leon gork tour guide
Yom Kippur 5780
Updated: Feb 15, 2020
Leon’s No Newsletter No 248
Yom Kippur 5780 9th Oct. 2019
Turning over a new leaf
Waiting for the 77a (mysteriously Egged scrapped the old 4a), my bus to the Samuel the Prophet Junction, to catch the 110 to Modiin, to visit Eitan and Tamar, a shiny, silver-grey, car stops and a pretty lady gives me the come on. It’s Rivka, our next door neighbor.
I realize that I’m a real “Shmo” (blind fool, in Yiddish) for, until now, not having taken a closer look at her, because even at around 70 she’s a good looking lady.
Ettie’s on her stoep, every chance she gets, drinking coffee, munching brownies and nattering over one and all and all and sundry. I never participate, not because I don’t eat brownies (they contain too much sugar for my constitution, which reacts in a painful way to sugar), also not because I don’t like hearing gossip about the neighbors, I do like hearing about what the neighbors are up to, but I don’t have much to contribute.
Sad to say I hardly know who they are, unless they happen throw cigarette buts on the sidewalk at my front door. Mosty this is the bad habit of our Korean neighbor, whose usually a nice guy, also a tour guide for tour groups from Korea.
Our neighborhood, Hahayil Str. has be
come quite cosmopolitan; downstairs is a pious looking, long, white bearded, black coated, tall black hatted man (named Weiss,which means white) with his family, I’m presuming that the several little girls, I see on the sidewalk, now and again, are his. I don’t think that I’ve seen his wife, unless she’s one of the little girls.
I’m not suggesting that he’s married to a child, it’s just that the older I get the younger everybody else appears, so
that I can’t guess ages anymore.
I presume he’s Jewish, because he looks like the other Jews one sees in Mea Shearim, the ultra orthodox Jewish neighborhood of Jerus
alem. In any case, someone, I don’t remember, told me that he was a Christian convert to Judaism. Now he’s apparently being ultra pious, to make up for all the years that he was a Christian.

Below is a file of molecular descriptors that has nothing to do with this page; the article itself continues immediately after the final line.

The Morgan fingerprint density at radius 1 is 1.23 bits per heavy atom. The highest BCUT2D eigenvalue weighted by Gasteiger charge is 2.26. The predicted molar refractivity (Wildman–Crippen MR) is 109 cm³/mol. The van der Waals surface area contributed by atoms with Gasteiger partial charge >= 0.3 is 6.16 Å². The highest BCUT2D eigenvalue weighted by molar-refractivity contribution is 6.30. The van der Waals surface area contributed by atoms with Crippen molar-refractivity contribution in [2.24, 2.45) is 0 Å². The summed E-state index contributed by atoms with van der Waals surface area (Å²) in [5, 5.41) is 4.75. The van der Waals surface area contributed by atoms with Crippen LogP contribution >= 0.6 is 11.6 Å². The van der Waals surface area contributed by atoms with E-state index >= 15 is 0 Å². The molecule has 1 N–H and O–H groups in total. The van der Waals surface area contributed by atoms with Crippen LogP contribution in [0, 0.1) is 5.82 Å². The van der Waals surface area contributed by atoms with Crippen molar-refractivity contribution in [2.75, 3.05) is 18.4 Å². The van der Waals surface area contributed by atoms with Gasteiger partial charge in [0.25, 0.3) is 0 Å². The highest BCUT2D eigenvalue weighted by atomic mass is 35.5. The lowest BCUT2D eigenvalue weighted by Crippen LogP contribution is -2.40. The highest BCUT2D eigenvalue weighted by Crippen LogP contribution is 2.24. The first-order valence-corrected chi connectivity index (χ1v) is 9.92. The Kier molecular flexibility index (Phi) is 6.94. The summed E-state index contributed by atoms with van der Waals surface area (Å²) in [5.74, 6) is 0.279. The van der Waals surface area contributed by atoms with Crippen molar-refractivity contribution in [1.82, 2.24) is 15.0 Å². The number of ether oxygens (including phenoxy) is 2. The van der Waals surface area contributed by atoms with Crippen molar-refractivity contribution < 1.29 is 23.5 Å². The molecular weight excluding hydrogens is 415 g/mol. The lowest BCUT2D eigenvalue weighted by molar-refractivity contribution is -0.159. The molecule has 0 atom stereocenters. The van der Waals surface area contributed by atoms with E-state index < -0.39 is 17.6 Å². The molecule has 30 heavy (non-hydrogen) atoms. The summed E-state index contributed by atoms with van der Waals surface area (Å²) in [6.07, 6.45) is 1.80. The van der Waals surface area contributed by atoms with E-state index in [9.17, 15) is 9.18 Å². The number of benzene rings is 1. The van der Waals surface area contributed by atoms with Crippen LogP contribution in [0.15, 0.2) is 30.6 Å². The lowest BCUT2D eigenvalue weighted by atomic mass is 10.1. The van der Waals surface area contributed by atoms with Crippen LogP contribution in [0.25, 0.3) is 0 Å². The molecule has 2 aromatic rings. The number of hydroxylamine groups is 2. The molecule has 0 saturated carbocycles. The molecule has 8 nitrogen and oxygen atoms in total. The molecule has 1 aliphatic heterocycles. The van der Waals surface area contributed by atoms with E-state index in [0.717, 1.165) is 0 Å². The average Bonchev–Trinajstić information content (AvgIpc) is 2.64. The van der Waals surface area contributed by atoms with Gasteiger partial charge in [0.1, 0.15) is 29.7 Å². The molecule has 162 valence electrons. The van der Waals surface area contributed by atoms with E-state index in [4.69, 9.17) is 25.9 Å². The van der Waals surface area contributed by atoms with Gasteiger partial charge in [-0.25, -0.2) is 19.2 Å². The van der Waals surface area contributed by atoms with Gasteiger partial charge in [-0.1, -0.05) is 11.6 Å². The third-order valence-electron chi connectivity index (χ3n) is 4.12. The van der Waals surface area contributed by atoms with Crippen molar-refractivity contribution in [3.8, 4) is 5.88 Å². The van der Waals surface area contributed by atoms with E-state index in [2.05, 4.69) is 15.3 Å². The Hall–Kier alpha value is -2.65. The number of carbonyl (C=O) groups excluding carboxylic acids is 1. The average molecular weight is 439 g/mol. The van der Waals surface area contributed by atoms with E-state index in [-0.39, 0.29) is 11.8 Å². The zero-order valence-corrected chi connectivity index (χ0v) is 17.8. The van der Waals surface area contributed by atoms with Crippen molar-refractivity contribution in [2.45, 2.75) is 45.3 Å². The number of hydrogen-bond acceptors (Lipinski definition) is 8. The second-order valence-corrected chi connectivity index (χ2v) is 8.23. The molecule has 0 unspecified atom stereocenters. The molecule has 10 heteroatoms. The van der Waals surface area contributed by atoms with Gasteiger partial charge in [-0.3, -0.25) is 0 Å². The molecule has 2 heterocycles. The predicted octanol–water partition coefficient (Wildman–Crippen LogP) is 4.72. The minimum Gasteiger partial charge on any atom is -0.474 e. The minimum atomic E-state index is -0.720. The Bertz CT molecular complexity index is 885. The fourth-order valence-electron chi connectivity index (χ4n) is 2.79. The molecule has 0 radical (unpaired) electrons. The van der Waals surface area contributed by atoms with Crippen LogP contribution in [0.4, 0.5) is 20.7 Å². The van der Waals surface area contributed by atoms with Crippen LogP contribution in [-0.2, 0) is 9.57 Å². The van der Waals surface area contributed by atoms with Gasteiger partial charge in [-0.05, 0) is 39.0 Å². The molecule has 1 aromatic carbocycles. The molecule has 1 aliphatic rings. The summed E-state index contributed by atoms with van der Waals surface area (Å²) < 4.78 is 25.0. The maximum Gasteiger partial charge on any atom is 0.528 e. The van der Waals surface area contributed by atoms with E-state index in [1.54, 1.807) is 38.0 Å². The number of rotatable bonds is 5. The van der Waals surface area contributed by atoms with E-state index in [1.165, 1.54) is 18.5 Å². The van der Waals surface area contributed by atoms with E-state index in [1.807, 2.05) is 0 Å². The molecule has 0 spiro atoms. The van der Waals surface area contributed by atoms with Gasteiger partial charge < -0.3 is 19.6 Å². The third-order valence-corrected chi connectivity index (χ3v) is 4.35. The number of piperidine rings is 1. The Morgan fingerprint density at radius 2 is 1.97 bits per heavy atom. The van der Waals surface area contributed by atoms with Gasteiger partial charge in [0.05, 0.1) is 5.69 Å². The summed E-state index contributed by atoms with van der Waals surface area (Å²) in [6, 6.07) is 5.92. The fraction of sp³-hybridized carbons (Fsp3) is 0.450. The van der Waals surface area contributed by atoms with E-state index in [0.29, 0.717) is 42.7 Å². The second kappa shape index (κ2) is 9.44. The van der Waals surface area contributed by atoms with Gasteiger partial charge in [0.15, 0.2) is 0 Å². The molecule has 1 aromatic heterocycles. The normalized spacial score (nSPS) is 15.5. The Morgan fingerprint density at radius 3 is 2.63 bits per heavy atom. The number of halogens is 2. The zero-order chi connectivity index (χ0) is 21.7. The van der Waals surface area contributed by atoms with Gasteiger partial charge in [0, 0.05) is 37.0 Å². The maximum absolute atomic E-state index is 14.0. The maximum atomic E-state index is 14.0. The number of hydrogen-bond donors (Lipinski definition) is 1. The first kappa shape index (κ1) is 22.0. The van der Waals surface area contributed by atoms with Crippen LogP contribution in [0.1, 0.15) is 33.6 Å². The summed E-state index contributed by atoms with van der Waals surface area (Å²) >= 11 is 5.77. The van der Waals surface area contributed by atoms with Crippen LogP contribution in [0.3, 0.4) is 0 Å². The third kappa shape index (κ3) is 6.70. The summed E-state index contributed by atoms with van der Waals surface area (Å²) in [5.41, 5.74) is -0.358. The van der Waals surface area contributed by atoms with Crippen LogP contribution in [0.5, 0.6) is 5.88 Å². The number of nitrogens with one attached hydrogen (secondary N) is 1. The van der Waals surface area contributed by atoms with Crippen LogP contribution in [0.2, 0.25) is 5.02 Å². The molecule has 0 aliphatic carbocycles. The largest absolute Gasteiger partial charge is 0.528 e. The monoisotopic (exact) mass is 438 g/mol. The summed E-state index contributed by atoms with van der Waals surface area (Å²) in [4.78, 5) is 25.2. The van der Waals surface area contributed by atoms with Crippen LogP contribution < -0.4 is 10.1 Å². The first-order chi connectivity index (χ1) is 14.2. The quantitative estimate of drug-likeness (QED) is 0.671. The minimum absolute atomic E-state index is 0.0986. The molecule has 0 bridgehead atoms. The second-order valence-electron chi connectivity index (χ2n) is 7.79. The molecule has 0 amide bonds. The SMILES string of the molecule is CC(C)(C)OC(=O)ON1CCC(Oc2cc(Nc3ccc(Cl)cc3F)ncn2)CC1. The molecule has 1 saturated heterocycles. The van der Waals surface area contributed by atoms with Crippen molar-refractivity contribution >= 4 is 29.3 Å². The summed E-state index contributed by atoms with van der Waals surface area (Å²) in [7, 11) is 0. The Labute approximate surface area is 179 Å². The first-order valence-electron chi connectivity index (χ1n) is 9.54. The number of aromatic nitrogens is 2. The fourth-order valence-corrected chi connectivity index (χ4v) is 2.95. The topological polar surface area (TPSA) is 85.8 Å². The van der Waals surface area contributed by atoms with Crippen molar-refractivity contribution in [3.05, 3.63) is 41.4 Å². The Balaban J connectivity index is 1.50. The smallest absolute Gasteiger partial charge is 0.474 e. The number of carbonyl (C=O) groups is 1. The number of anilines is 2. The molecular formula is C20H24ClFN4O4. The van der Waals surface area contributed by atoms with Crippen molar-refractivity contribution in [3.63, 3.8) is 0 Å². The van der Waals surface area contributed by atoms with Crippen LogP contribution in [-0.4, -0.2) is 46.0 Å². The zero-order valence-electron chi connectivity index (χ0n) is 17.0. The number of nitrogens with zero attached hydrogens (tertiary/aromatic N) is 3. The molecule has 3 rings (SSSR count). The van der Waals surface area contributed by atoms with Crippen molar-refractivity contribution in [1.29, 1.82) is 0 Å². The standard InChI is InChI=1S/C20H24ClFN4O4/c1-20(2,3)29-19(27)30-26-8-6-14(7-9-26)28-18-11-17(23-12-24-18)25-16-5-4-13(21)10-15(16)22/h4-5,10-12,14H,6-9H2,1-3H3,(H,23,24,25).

Now that I think about it, his demonstration of piety looks more Christian than Jewish. It’s strange to say, but pious Jews don’t take their piety very seriously; one sees pious Jews in Mea Shearim, smoking, changing mo
ney, being sociable with all and sundry, commenting on all the things around them, the traffic, the price of popcorn, the weather, or whatever.
The only thing you’ll never see a pious Jew doing in public, is speaking to a woman. It’s terrible to think that speaking to a woman is worse than smoking or changing money. As far as I can see the only thing that a woman ever did that can be considered bad, is Eve giving Adam the apple. I don’t consider tempting Adam such a bad thing. After all, without that there wouldn’t have been any procreation of the species. In any case, I think it’s a bit hard to
hold that against women for all these years. In any case most of those guys don’t even seem worth tempting.
Below Weiss are two apartments with Arab families. I know that the one guy is a doctor at Hadassah. We now have altogether 5 Arab families i
n our street. They all seem to be professional people, like doctors and teachers. I met one of the families, at a neighborhood party given by Michaela, who really makes it her business to know everybody. That was about 4 years ago. I’m really impressed with her and Rivka and Ettie, who make it their business to know all the neighbors. Unfortunately Michaela hasn’t been well so there have
n’t been any more parties.
Rivka never fails to send a few brownies, with Ettie, after the nattering is over, to give to Noga, my 4 year old granddaughter, the cute, smarty pants, daughter of Ittamar and Anat, my lovely daughter in law. Noga rocks up and
say to grandma Etti, “I see you’ve been to Rivka again”, then returns to Barbie Girls, on the Ipad.
Emanuel opened the door, I sat down at their dining room table and partook of Turkey or Chicken schnitzel. Eitan had some money burning a hole in his pocket. Emanuel agreed to drop us off at the Azrieli canyon(Hebrew for shopping mall).
Eitan, 8 years old, took me by the hand, as he always did when we went to the canyon. First of all to make sure that he didn’t lose his old grandpa and secondly to make sure that we shopped right, which today meant Steimatzky’s bookshop. Eitan reads like lightning, the way he does most things. He’s always
in a hurry to get things done. His principle is “fast and then stop and do the thing thoroughly”.
I can’t keep up with his reading, so he certainly doesn’t have patience for my slow reading. We bought three books for the price of one. Each of them